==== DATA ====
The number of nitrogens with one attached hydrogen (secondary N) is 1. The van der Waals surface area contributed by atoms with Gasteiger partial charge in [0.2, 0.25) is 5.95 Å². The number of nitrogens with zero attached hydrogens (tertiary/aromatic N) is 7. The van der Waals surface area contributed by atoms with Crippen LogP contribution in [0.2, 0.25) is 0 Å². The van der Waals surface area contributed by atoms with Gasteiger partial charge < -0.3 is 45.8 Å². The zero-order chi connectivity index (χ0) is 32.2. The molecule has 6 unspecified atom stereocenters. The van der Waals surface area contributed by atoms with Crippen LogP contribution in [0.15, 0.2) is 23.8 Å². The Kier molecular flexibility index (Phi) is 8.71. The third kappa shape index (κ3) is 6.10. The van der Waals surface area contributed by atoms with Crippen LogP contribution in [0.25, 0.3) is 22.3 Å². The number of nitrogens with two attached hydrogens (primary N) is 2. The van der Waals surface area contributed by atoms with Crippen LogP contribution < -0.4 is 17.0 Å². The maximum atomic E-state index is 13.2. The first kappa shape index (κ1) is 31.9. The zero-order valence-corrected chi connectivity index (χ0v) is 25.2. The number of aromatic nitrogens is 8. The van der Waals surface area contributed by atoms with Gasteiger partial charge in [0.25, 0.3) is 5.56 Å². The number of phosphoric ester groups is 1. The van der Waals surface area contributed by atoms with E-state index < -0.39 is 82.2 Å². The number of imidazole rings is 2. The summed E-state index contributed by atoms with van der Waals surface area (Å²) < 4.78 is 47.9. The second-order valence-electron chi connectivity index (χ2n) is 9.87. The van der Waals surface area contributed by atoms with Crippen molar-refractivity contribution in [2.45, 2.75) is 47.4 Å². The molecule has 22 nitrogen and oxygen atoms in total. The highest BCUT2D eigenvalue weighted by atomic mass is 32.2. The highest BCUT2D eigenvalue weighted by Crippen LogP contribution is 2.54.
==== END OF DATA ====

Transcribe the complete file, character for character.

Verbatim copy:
The number of nitrogens with one attached hydrogen (secondary N) is 1. The van der Waals surface area contributed by atoms with Gasteiger partial charge in [0.2, 0.25) is 5.95 Å². The number of nitrogens with zero attached hydrogens (tertiary/aromatic N) is 7. The van der Waals surface area contributed by atoms with Crippen LogP contribution in [0.2, 0.25) is 0 Å². The van der Waals surface area contributed by atoms with Gasteiger partial charge < -0.3 is 45.8 Å². The zero-order chi connectivity index (χ0) is 32.2. The molecule has 6 unspecified atom stereocenters. The van der Waals surface area contributed by atoms with Crippen LogP contribution in [0.15, 0.2) is 23.8 Å². The Kier molecular flexibility index (Phi) is 8.71. The third kappa shape index (κ3) is 6.10. The van der Waals surface area contributed by atoms with Crippen LogP contribution in [0.25, 0.3) is 22.3 Å². The number of nitrogens with two attached hydrogens (primary N) is 2. The van der Waals surface area contributed by atoms with Crippen LogP contribution < -0.4 is 17.0 Å². The maximum atomic E-state index is 13.2. The first kappa shape index (κ1) is 31.9. The zero-order valence-corrected chi connectivity index (χ0v) is 25.2. The number of aromatic nitrogens is 8. The van der Waals surface area contributed by atoms with Gasteiger partial charge in [0.25, 0.3) is 5.56 Å². The number of phosphoric ester groups is 1. The van der Waals surface area contributed by atoms with E-state index < -0.39 is 82.2 Å². The number of imidazole rings is 2. The summed E-state index contributed by atoms with van der Waals surface area (Å²) < 4.78 is 47.9. The second-order valence-electron chi connectivity index (χ2n) is 9.87. The van der Waals surface area contributed by atoms with Crippen molar-refractivity contribution in [2.45, 2.75) is 47.4 Å². The molecule has 22 nitrogen and oxygen atoms in total. The highest BCUT2D eigenvalue weighted by atomic mass is 32.2. The highest BCUT2D eigenvalue weighted by Crippen LogP contribution is 2.54.